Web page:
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  • Jenni Beth

The Sara Sweater: Comfy and Classy

Updated: Sep 15, 2021

I was recently given the opportunity to sew up the Sara Sweater, a new pattern by Rebecca Page. This one is really unique. It has a relaxed fit with dropped shoulders. But it is so much more than just a comfy sweater! It has an offset placket with three buttons and a scooped high collar. The sleeves are wide at the bottom, and then gathered into a sleeve cuff that is the perfect size to push up above your elbow if you don't want them in the way when you want to use your hands. The silhouette is so feminine!

The Grammar

Blouson Sleeve - a blouson sleeve is a very full sleeve that billows over a narrower band. From what I read, it works particularly well for people with a smaller bust or a larger midsection, as it adds softness to a small upper body and draws the eye away from any lower body problem areas.

Welt Pockets - these are pockets typically used on the front of jackets/shirts where there is not a seam to insert them into. They are often used in formal or semi-formal garments and tend to look classier than your typical inseam pockets.

Placket - a placket is the double-layer of fabric that holds the buttons on the neckline of a shirt. They are commonly used in polo and henley shirts, and they tend to make a shirt a little bit dressier.

The Logic - putting it all together

While this shirt is a little more complicated than your typical raglan or relaxed-fit sweatshirt, if you follow the

straightforward step-by-step instructions, you will absolutely be able to make this one, whether you are a beginner or a more experienced sewist. My shirt is a L bust/XL waist and hips, as that's where I typically fit on Rebecca Page's size chart. I took an inch off the height of the sweater, as I am shorter than RP's 5'6" drafting. I took the height off in two locations, per the recommendation of the pattern tutorial. Other than that, this one is sewn just as the pattern was drafted. And this fabric is from JoAnn Fabrics. It is their Coastal Lagoon Poly Cotton Spandex Pucker. And it was really easy to sew on.

Thanks for checking out my pattern review. Here is the link one more time to the Sara Sweater.

This post contains various affiliate links. Purchasing patterns using these links does not cost my readers more, but the designer does provide me with a small commission from any sales. The commission helps to fund my fabric costs, and is very appreciated.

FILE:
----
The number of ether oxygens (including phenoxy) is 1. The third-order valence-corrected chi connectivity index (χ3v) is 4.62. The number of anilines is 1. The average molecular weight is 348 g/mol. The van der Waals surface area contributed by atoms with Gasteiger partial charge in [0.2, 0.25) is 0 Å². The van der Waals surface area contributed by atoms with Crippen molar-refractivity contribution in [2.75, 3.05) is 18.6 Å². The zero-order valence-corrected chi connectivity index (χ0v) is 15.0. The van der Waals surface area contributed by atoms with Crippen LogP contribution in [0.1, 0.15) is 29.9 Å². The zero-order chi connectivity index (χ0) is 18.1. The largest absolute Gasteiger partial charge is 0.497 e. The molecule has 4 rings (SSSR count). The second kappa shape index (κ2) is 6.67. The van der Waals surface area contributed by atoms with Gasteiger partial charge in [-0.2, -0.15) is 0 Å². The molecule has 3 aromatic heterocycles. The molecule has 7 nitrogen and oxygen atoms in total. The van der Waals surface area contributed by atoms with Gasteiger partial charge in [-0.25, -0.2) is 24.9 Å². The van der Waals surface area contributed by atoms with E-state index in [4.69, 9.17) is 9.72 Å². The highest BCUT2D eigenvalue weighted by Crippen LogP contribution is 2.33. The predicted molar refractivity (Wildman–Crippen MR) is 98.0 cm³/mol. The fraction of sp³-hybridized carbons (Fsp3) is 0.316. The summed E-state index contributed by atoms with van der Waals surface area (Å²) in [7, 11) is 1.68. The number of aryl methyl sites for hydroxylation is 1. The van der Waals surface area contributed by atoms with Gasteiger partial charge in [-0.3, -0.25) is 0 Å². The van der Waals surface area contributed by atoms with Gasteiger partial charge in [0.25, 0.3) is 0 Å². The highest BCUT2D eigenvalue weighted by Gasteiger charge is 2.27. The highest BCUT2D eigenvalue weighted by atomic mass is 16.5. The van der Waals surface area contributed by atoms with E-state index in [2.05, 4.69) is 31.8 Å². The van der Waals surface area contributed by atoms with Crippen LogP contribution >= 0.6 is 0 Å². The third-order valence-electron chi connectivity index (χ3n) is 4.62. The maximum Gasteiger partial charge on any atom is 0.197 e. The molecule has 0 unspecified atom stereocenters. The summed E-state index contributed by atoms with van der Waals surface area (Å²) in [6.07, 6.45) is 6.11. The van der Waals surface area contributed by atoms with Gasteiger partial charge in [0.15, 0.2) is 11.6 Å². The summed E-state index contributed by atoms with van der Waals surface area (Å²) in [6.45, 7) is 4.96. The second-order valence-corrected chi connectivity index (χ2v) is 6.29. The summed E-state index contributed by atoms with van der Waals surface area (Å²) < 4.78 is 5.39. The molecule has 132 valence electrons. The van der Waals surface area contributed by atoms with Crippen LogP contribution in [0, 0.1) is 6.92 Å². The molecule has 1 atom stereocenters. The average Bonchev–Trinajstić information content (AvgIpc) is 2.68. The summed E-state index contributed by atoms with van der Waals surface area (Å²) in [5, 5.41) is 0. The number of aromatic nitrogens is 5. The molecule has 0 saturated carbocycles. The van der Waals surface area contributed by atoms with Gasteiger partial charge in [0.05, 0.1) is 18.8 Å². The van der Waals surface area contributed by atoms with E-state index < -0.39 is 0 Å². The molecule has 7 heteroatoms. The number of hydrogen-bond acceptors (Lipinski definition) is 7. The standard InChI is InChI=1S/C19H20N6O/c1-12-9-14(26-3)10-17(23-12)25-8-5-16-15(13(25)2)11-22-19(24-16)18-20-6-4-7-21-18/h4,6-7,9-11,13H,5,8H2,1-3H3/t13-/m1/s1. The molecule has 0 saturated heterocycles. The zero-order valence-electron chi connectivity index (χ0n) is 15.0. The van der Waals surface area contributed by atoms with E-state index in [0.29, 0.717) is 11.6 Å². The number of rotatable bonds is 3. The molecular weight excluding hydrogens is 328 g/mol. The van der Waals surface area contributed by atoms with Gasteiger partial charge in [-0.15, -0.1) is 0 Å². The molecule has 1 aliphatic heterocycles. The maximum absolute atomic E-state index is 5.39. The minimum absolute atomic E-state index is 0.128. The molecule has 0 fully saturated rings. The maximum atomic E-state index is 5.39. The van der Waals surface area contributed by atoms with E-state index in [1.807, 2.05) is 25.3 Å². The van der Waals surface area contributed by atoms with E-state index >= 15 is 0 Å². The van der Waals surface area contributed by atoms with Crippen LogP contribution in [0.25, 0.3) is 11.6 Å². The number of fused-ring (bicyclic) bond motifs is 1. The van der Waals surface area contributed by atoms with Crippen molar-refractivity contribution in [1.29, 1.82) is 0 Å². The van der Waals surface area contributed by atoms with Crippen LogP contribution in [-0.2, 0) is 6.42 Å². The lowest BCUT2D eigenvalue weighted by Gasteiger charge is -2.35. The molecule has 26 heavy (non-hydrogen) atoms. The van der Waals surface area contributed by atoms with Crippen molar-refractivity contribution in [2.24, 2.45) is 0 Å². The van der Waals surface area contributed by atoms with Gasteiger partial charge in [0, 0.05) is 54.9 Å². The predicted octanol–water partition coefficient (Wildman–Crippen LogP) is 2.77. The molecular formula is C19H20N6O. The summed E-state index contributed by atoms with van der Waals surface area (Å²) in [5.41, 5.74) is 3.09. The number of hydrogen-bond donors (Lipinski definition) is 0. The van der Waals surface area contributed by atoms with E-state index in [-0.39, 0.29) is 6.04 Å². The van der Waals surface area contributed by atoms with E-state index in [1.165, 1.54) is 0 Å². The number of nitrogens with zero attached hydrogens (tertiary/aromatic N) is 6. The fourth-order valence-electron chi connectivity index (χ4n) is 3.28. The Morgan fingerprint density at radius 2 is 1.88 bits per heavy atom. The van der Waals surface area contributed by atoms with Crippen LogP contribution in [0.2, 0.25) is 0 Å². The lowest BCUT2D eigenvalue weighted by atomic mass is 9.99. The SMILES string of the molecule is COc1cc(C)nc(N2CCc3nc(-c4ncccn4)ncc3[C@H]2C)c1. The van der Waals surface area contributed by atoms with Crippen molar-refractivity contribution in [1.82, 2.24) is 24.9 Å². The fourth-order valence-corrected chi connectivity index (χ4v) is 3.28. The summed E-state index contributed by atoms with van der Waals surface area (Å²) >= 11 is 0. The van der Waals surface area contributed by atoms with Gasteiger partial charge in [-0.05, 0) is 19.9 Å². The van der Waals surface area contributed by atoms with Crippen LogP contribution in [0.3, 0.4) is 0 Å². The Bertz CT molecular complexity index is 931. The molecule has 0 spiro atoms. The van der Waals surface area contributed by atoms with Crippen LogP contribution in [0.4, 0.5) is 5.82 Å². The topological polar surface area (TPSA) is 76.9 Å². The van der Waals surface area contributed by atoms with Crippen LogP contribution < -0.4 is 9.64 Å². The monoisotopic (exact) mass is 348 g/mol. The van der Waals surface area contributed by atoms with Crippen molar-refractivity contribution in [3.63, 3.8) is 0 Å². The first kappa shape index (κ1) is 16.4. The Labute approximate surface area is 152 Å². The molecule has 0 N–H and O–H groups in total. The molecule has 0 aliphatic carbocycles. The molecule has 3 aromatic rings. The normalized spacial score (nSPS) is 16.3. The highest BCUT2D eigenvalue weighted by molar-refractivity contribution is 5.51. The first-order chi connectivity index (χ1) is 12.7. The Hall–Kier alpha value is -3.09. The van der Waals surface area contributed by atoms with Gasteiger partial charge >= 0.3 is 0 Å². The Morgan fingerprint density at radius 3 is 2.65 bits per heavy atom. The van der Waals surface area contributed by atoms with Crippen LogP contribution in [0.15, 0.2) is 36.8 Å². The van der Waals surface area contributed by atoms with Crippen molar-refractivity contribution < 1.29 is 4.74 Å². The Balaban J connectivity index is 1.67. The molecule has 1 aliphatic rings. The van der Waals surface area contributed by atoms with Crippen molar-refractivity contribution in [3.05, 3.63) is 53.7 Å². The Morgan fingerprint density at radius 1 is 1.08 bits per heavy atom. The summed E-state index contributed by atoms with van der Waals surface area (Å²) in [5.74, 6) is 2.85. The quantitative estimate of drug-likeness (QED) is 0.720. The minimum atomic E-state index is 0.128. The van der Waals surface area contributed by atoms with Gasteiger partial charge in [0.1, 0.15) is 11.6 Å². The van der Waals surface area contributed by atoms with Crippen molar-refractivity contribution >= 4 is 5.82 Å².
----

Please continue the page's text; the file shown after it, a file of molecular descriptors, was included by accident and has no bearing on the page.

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Why "Sewing and the Trivium"

The Story

Classical educators like to divide education into developmental stages called the Trivium. These are called "Grammar," "Logic," and "Rhetoric." Grammar refers to the first steps of learning anything: learning the vocabulary of the subject being studied and memorizing facts about that vocabulary. Classically speaking, this corresponds to the elementary years of learning - years when students never seem to grow tired of astounding the adults around them with fact after fact about things they are interested in. Have you experienced talking to a six year old who is really into dinosaurs? enough said...

Adults also begin learning with the grammar of a subject. Each subject has its own unique terminology and facts that need to be mastered before one can explore the more complicated applications of that subject. Sewing is no different. What is a french seam? What kinds of knit fabrics are better for different applications? What is a dolman sleeve or a raglan top? These are grammar queries.

In classical education, logic refers to the action of logically processing the grammar facts students have learned, or are learning. The student who is particularly suited to this type of thought is the middle-school scholar - the student who wants to argue his or her way through the world and "be right" about all the things. This pattern of thought includes bringing different ideas together, comparing and contrasting them, analyzing what an authority figure says about an argument, and deciding whether different arguments are consistent with each other. In the sewing world, logical questions include things like, "How is knit fabric different than woven fabric?" and "Why does this pattern ask for a particular fabric type?" as well as tasks such as mashing two patterns together or changing the sleeve/length/placket from how the pattern was designed.

The final part of the classical trivium, rhetoric, is when a student makes an argument of his or her own by developing a "thesis" or main point and then laying it out for someone else in writing or speech. Typically, students are ready for formal rhetoric in their high school years - years that they are very concerned about what they look like to other people and gain an interest in learning to craft a message in a way that will be most effective for their purposes. Examples of rhetoric in sewing would be fully-formed tutorials or sew-alongs - or even the writing of a blog post itself. Anything that is explaining previously thought-out/tried-out projects can count as rhetoric. 

My goal on this blog is to lay out my sews and thoughts using this framework. And that is why I chose this title.

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